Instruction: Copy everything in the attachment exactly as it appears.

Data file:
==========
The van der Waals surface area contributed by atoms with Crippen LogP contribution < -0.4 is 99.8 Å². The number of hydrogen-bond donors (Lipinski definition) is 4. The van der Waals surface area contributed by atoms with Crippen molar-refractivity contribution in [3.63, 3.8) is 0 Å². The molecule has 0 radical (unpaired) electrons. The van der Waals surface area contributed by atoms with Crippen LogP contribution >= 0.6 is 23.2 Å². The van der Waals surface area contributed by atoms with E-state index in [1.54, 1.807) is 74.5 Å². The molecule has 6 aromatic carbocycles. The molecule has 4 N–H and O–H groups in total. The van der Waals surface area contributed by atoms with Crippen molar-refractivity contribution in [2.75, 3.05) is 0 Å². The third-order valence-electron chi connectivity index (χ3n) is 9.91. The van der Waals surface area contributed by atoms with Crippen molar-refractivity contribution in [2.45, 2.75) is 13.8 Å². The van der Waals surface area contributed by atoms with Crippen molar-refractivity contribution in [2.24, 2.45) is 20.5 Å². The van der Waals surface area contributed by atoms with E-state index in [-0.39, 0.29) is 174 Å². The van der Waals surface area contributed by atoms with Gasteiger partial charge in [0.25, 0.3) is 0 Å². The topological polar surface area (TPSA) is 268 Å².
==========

The van der Waals surface area contributed by atoms with Crippen LogP contribution < -0.4 is 99.8 Å². The number of hydrogen-bond donors (Lipinski definition) is 4. The van der Waals surface area contributed by atoms with Crippen molar-refractivity contribution in [3.63, 3.8) is 0 Å². The molecule has 0 radical (unpaired) electrons. The van der Waals surface area contributed by atoms with Crippen LogP contribution >= 0.6 is 23.2 Å². The van der Waals surface area contributed by atoms with E-state index in [1.54, 1.807) is 74.5 Å². The molecule has 6 aromatic carbocycles. The molecule has 4 N–H and O–H groups in total. The van der Waals surface area contributed by atoms with Crippen molar-refractivity contribution in [2.75, 3.05) is 0 Å². The third-order valence-electron chi connectivity index (χ3n) is 9.91. The van der Waals surface area contributed by atoms with Crippen molar-refractivity contribution in [2.45, 2.75) is 13.8 Å². The van der Waals surface area contributed by atoms with Crippen molar-refractivity contribution in [2.24, 2.45) is 20.5 Å². The van der Waals surface area contributed by atoms with E-state index in [-0.39, 0.29) is 174 Å². The van der Waals surface area contributed by atoms with Gasteiger partial charge in [0.25, 0.3) is 0 Å². The topological polar surface area (TPSA) is 268 Å².